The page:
New York is currently enjoying a wide array of events celebrating Iannis Xenakis (1922-2001). In addition to various concerts throughout the city, The Drawing Center is hosting Iannis Xenakis Composer, Architect, Visionary. The exhibit, which runs until April 10, 2010, presents pre-compositional sketches as well as hand-written scores and architectural plans. The Drawing Center's site describes the show as exploring "the fundamental role of drawing in the work of Greek avant-garde composer Iannis Xenakis." Indeed, the exhibit reveals how Xenakis often began his creative process by sketching shapes, color-coded patterns and motifs. In Sharon Kanach's essay Music to be Seen: Tracing Xenakis's Creative Processes (featured in the show catalogue), Xenakis is quoted as saying, "In retrospect, I think it was more natural for me to draw...I was convinced that one could invent another way of writing music. I started imagining sound phenomena with the help of drawings."
The path from the visual to the aural is made abundantly clear throughout the exhibition. The viewer is shown the progression of drawings that eventually lead to a complete and traditionally-notated score. Many of the initial drawings (like the top-left image of Metastaseis) contain "curved surfaces" and other forms. These are followed by renderings on graph paper (see the center image to the right) in which pitch, register, timbre and time are mapped out in accordance with the previous designs.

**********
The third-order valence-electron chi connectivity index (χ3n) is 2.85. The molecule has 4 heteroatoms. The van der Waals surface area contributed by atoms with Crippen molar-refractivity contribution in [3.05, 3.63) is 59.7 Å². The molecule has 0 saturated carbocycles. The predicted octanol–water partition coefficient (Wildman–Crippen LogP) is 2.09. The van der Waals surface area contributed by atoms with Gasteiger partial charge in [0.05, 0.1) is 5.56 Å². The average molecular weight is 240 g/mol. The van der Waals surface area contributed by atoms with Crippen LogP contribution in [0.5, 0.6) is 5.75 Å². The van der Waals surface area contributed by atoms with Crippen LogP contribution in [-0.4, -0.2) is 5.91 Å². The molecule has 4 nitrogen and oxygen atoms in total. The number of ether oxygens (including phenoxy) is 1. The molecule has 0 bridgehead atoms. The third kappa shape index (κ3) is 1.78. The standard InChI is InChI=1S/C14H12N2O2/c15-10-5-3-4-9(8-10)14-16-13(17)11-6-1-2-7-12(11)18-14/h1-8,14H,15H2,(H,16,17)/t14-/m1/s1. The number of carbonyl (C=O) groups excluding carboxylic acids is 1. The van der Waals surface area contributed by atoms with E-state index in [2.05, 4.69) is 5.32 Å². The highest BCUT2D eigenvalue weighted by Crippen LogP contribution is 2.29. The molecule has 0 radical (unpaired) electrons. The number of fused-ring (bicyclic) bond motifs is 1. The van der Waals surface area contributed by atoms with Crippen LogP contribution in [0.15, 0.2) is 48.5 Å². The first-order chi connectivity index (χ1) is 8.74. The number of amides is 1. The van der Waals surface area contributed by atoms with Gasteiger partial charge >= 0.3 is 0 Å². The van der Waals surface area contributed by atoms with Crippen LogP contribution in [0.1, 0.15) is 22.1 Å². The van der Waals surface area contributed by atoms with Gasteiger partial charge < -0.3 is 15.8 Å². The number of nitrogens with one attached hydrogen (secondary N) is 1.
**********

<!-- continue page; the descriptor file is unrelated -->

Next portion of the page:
Video is also skillfully used throughout the show to further emphasizes the connection between the visual impetus and the eventual sonic result. Below are two such examples, a synchronized score/audio clip from Metastaseis and the complete score/audio to the electronic work, Mycenes Alpha.
On a personal note, I must say that this show merits multiple visits (it's free so you can hook yourself up as much as you like). Rarely does one get a chance to comprehensively investigate the creative process of such an important artist, especially one whose work spans the fields of music and architecture. While it makes sense for this show to be presented at an art gallery (the exhibit will later travel to the Canadian Centre for Architecture from June 17 - October 17, 2010 and The Museum of Contemporary Art, Los Angeles from November 7, 2010 - January 30, 2011), it nonetheless seems a shame that there isn't a major American musical institution hosting the event. Student composers need to be exposed to a wide variety of methodologies when it comes to conceiving sounds, forms and other applicable structures. Regardless, this show made me want to go home and compose and that is a good thing.
Related Event Links:
February 5, 2010 - The Jack Quartet plays the string quartet of Xenakis at the Morgan Library February 6, 2010 - Daniel Tiege's Xenakis Interpretations 5 electro-acoustic works at the Diapason Gallery